Laurent soon got to know the public frequenting the place, that mixed and dissimilar public who pity and sneer in common. Workmen looked in on their way to their work, with a loaf of bread and tools under their arms. They considered death droll. Among them were comical companions of the workshops who elicited a smile from the onlookers by making witty remarks about the faces of each corpse. They styled those who had been burnt to death, coalmen; the hanged, the murdered, the drowned, the bodies that had been stabbed or crushed, excited their jeering vivacity, and their voices, which slightly trembled, stammered out comical sentences amid the shuddering silence of the hall.
There came persons of small independent means, old men who were thin and shrivelled-up, idlers who entered because they had nothing to do, and who looked at the bodies in a silly manner with the pouts of peaceful, delicate-minded men. Women were there in great numbers: young work-girls, all rosy, with white linen, and clean petticoats, who tripped along briskly from one end of the glazed partition to the other, opening great attentive eyes, as if they were before the dressed shop window of a linendraper. There were also women of the lower orders looking stupefied, and giving themselves lamentable airs; and well-dressed ladies, carelessly dragging their silk gowns along the floor.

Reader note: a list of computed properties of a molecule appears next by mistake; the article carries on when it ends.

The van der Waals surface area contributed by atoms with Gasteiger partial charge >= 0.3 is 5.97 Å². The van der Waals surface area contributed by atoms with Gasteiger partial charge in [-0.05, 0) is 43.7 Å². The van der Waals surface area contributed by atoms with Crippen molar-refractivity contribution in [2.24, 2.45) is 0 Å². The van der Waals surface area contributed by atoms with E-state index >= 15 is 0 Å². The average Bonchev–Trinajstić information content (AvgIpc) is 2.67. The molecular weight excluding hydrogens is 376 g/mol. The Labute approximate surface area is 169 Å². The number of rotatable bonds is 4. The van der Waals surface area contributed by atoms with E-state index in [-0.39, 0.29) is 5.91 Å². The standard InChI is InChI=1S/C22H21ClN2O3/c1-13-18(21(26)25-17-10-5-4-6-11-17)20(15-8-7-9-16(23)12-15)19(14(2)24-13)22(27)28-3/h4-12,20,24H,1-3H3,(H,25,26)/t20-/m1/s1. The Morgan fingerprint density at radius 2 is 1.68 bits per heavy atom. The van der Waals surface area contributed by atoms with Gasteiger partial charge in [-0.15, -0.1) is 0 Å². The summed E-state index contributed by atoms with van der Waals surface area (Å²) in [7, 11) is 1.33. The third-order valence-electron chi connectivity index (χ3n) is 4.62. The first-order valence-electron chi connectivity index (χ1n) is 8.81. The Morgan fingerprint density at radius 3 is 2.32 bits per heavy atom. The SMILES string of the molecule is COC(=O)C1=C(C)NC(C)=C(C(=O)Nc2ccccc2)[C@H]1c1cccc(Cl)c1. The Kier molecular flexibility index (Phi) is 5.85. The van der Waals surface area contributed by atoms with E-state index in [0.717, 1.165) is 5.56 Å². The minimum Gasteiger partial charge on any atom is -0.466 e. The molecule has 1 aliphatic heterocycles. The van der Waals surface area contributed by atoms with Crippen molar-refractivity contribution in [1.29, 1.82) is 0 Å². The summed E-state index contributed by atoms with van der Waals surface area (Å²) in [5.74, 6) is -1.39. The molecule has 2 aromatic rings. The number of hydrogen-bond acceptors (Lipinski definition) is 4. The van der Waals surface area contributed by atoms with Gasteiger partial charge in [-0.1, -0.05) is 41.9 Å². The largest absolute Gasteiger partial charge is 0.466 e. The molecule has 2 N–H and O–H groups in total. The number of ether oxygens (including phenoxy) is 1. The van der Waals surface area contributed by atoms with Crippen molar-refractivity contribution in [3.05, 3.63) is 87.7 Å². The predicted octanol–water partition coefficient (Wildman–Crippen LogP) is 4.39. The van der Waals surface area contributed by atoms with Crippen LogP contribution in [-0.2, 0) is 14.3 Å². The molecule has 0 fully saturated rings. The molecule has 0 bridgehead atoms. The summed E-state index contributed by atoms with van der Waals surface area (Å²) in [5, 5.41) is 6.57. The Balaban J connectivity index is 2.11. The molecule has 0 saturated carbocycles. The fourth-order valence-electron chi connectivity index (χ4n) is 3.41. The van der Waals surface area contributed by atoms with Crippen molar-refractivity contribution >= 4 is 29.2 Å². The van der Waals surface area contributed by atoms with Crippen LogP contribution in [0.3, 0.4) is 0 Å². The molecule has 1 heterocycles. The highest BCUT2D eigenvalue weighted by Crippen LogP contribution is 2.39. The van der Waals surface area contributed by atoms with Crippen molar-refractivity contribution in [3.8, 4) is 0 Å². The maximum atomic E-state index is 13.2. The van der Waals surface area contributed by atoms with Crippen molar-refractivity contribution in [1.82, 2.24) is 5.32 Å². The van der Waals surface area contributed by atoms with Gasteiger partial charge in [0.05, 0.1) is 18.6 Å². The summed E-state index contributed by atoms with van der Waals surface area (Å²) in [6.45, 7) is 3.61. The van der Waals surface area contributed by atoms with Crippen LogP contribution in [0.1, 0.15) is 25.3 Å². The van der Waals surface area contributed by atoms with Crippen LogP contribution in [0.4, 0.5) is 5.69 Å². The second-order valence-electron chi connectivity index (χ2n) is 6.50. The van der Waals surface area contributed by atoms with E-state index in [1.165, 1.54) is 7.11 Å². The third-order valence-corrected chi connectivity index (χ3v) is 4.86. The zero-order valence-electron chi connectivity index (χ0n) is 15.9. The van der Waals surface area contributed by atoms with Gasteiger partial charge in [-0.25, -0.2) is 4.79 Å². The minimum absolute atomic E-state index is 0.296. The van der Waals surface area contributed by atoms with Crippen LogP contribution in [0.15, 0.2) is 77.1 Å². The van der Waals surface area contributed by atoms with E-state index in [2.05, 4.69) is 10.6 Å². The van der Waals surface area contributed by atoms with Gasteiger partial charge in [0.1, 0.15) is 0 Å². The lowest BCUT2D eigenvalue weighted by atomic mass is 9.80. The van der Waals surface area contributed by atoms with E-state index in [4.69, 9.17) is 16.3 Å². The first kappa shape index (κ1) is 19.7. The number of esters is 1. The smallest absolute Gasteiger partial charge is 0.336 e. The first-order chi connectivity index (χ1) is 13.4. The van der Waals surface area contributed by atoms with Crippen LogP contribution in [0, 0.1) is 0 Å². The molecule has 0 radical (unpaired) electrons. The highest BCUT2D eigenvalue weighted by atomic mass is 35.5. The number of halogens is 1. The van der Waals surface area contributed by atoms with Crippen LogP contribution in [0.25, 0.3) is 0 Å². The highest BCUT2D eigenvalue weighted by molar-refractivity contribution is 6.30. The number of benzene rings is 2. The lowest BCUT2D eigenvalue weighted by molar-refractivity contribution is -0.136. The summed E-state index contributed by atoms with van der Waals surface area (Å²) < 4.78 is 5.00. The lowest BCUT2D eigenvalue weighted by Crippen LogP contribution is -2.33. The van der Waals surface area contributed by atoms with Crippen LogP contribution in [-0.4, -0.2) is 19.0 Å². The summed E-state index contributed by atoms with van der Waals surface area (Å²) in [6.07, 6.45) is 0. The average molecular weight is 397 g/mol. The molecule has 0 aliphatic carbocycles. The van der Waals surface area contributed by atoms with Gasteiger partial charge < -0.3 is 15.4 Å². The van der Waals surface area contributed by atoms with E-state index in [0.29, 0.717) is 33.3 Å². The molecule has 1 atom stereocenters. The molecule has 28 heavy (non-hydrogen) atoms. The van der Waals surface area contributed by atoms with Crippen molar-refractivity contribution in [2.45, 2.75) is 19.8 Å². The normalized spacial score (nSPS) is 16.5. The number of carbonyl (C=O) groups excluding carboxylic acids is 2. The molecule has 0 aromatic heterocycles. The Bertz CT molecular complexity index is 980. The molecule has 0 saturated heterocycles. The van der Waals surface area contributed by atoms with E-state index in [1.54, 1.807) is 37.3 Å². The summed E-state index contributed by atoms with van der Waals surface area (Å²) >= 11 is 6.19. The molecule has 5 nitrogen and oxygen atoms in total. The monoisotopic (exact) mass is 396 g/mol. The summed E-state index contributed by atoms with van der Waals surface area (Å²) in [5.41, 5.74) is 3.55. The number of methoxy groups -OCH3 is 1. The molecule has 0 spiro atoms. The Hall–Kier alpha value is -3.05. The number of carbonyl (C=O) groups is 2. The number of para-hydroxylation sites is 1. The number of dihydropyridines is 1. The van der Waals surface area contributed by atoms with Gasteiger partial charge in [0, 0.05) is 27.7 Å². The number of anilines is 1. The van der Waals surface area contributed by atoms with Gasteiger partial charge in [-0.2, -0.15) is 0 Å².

On a certain occasion Laurent noticed one of the latter standing at a few paces from the glass, and pressing her cambric handkerchief to her nostrils. She wore a delicious grey silk skirt with a large black lace mantle; her face was covered by a veil, and her gloved hands seemed quite small and delicate. Around her hung a gentle perfume of violet.
She stood scrutinising a corpse. On a slab a few paces away, was stretched the body of a great, big fellow, a mason who had recently killed himself on the spot by falling from a scaffolding. He had a broad chest, large short muscles, and a white, well-nourished body; death had made a marble statue of him. The lady examined him, turned him round and weighed him, so to say, with her eyes. For a time, she seemed quite absorbed in the contemplation of this man. She raised a corner of her veil for one last look. Then she withdrew…